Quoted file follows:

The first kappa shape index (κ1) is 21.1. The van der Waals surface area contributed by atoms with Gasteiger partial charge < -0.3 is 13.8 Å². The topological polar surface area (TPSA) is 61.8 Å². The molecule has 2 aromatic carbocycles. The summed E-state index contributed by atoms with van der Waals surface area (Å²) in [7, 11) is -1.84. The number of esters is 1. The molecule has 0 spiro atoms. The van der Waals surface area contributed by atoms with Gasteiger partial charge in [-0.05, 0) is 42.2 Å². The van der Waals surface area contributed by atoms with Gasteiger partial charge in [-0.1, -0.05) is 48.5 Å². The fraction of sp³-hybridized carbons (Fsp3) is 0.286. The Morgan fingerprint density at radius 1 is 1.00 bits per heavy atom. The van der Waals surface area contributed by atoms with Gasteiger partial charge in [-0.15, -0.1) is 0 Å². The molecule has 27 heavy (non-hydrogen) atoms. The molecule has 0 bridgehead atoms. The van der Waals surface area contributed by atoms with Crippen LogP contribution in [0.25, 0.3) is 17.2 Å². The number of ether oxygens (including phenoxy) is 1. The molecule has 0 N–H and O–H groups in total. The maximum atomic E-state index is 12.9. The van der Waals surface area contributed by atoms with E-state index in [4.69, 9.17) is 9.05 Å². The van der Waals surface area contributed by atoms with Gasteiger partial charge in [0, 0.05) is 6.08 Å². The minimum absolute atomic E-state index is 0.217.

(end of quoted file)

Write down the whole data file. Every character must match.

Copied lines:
The first kappa shape index (κ1) is 21.1. The van der Waals surface area contributed by atoms with Gasteiger partial charge < -0.3 is 13.8 Å². The topological polar surface area (TPSA) is 61.8 Å². The molecule has 2 aromatic carbocycles. The summed E-state index contributed by atoms with van der Waals surface area (Å²) in [7, 11) is -1.84. The number of esters is 1. The molecule has 0 spiro atoms. The van der Waals surface area contributed by atoms with Gasteiger partial charge in [-0.05, 0) is 42.2 Å². The van der Waals surface area contributed by atoms with Gasteiger partial charge in [-0.1, -0.05) is 48.5 Å². The fraction of sp³-hybridized carbons (Fsp3) is 0.286. The Morgan fingerprint density at radius 1 is 1.00 bits per heavy atom. The van der Waals surface area contributed by atoms with Gasteiger partial charge in [-0.15, -0.1) is 0 Å². The molecule has 27 heavy (non-hydrogen) atoms. The molecule has 0 bridgehead atoms. The van der Waals surface area contributed by atoms with Crippen LogP contribution in [0.25, 0.3) is 17.2 Å². The number of ether oxygens (including phenoxy) is 1. The molecule has 0 N–H and O–H groups in total. The maximum atomic E-state index is 12.9. The van der Waals surface area contributed by atoms with E-state index in [4.69, 9.17) is 9.05 Å². The van der Waals surface area contributed by atoms with Gasteiger partial charge in [0, 0.05) is 6.08 Å². The minimum absolute atomic E-state index is 0.217.